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A construction worker installs a window in a new home in San Mateo, California. Home sales declined in June nationally, but rose slightly in the West.
The Commerce Department just released data on new home sales, and the data overall is not good. Sales fell by a worrying 8.4 percent in June. This erases last month's impressive gain of 7.9 percent (which was revised up slightly). The silver lining in this dark cloud is that compared to last June, sales are up nationally by about 15 percent.
Regionally, the Northeast was completely crushed, with a 60 percent decline in June from May. But the West held up with a 2.1 percent gain.
The news contrasts with recent speculation that the housing market in the U.S. is forming a bottom for falling prices (you have to be careful, though, about assuming that sales data and prices data are somehow connected.)
There's another factor to take into account, however. As Reuters points out, housing inventories are "near record lows," at least where new homes are concerned. What's holding back a more robust recovery is the sluggish economy — it only grew at 1.9 percent in the first quarter and added on average less than 80,000 jobs in the second quarter. Plus, the markets are worried about the neverending eurozone crisis and its latest phase, the apparent collapse of Spain's financial system.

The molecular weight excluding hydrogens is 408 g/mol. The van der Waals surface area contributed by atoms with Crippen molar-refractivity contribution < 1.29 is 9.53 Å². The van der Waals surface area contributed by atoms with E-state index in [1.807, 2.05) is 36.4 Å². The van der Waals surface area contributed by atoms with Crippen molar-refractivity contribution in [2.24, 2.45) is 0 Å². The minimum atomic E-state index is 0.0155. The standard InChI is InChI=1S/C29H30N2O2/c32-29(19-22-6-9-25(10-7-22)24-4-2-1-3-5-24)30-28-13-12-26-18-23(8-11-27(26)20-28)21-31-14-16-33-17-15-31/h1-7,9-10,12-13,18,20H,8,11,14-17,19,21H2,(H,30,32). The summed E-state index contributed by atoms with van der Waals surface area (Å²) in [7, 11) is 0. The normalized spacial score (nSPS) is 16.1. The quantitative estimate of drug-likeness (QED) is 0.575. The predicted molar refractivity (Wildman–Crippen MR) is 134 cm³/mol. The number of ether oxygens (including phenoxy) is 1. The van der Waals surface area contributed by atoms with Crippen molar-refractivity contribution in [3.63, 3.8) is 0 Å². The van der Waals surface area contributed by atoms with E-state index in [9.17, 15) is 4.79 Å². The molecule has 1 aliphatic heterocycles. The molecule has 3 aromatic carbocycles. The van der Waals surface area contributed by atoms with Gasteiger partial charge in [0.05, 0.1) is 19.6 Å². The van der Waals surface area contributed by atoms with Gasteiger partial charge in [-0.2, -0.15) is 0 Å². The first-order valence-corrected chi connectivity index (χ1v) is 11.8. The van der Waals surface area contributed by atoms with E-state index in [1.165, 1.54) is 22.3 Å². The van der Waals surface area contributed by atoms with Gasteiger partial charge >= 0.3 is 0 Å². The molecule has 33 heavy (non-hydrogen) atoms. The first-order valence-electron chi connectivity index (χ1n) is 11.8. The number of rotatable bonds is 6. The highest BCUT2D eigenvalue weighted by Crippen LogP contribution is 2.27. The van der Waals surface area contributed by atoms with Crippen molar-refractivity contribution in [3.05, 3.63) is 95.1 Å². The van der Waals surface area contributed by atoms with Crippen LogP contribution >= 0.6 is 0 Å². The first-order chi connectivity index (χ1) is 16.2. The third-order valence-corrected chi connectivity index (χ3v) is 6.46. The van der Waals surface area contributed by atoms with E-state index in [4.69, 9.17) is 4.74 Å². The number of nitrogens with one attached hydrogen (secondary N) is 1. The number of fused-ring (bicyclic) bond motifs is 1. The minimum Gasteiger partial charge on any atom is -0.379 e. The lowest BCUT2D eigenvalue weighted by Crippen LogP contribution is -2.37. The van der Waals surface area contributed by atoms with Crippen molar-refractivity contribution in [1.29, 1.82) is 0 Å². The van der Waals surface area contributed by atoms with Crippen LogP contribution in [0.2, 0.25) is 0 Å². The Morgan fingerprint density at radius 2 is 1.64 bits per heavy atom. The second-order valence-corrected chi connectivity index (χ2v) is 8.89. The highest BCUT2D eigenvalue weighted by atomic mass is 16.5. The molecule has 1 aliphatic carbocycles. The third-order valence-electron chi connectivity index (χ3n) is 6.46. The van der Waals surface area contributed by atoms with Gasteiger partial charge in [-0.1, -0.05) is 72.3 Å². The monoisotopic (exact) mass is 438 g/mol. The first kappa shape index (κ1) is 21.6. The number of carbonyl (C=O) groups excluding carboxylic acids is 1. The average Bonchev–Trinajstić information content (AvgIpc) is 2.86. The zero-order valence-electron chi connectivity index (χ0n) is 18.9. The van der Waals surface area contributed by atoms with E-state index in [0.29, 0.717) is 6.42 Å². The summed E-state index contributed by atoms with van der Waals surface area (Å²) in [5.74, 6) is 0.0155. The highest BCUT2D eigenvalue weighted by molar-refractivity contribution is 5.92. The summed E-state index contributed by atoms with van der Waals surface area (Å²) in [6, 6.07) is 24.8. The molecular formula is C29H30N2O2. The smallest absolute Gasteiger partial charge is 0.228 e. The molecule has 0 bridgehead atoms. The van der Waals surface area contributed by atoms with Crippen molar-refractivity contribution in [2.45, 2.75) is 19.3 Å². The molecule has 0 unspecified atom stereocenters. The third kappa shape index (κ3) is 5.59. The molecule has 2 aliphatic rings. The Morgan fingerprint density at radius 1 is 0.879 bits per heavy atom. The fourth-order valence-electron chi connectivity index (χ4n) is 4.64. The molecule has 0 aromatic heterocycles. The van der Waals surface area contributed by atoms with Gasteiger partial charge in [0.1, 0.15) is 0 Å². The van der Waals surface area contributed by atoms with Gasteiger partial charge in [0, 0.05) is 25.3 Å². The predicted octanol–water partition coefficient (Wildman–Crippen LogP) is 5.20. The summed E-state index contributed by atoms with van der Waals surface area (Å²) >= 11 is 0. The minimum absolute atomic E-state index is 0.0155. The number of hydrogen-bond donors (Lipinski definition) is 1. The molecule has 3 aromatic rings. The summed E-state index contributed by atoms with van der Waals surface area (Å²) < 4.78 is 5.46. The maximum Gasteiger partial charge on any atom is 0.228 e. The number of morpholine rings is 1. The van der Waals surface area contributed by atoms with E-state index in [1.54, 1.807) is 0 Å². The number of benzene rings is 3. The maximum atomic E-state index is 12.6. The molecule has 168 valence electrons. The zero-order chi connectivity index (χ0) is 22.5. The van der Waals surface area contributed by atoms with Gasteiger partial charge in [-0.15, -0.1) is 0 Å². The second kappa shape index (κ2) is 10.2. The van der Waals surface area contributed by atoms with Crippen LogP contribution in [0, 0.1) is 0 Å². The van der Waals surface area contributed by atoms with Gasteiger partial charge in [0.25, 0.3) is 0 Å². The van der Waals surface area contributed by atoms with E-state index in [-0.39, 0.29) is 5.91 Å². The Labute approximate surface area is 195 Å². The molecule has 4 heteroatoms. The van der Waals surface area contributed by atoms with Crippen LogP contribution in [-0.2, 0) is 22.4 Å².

The big question is whether some of these headwinds will abate through the third and fourth quarters and enable buyers to capitalize on lower prices and historically low interest rates. That kind of activity would put pressure on the existing new-home inventory — now less than six-months worth — and encourage homebuilders to start hammering together two-by-fours and pouring concrete again. They're already starting to do that at a more brisk pace: construction of new homes hit a four-year high in June.
And that would benefit California, where we're still struggling to deal with the hit to employment that our housing sector took during the financial crisis. We also don't really have enough houses in California, as Beacon Economics' Jordan Levine recently explained. So we need the new-construction market to improve, so we can remain competitive long-term.